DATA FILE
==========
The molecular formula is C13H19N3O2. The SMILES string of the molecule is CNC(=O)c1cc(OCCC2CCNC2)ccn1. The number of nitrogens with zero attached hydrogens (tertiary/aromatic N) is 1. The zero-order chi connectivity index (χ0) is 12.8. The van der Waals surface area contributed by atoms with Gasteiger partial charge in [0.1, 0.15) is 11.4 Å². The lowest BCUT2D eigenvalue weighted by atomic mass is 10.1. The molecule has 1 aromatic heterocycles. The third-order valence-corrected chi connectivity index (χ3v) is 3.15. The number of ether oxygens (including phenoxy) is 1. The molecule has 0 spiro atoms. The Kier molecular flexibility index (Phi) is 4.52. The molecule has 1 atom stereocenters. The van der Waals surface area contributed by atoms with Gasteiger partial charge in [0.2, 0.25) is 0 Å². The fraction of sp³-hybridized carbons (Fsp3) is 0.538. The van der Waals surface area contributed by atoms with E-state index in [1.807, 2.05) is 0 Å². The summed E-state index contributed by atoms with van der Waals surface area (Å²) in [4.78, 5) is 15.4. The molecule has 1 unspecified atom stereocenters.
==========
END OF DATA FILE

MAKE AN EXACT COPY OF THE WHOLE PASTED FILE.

The molecular formula is C13H19N3O2. The SMILES string of the molecule is CNC(=O)c1cc(OCCC2CCNC2)ccn1. The number of nitrogens with zero attached hydrogens (tertiary/aromatic N) is 1. The zero-order chi connectivity index (χ0) is 12.8. The van der Waals surface area contributed by atoms with Gasteiger partial charge in [0.1, 0.15) is 11.4 Å². The lowest BCUT2D eigenvalue weighted by atomic mass is 10.1. The molecule has 1 aromatic heterocycles. The third-order valence-corrected chi connectivity index (χ3v) is 3.15. The number of ether oxygens (including phenoxy) is 1. The molecule has 0 spiro atoms. The Kier molecular flexibility index (Phi) is 4.52. The molecule has 1 atom stereocenters. The van der Waals surface area contributed by atoms with Gasteiger partial charge in [0.2, 0.25) is 0 Å². The fraction of sp³-hybridized carbons (Fsp3) is 0.538. The van der Waals surface area contributed by atoms with E-state index in [1.807, 2.05) is 0 Å². The summed E-state index contributed by atoms with van der Waals surface area (Å²) in [4.78, 5) is 15.4. The molecule has 1 unspecified atom stereocenters.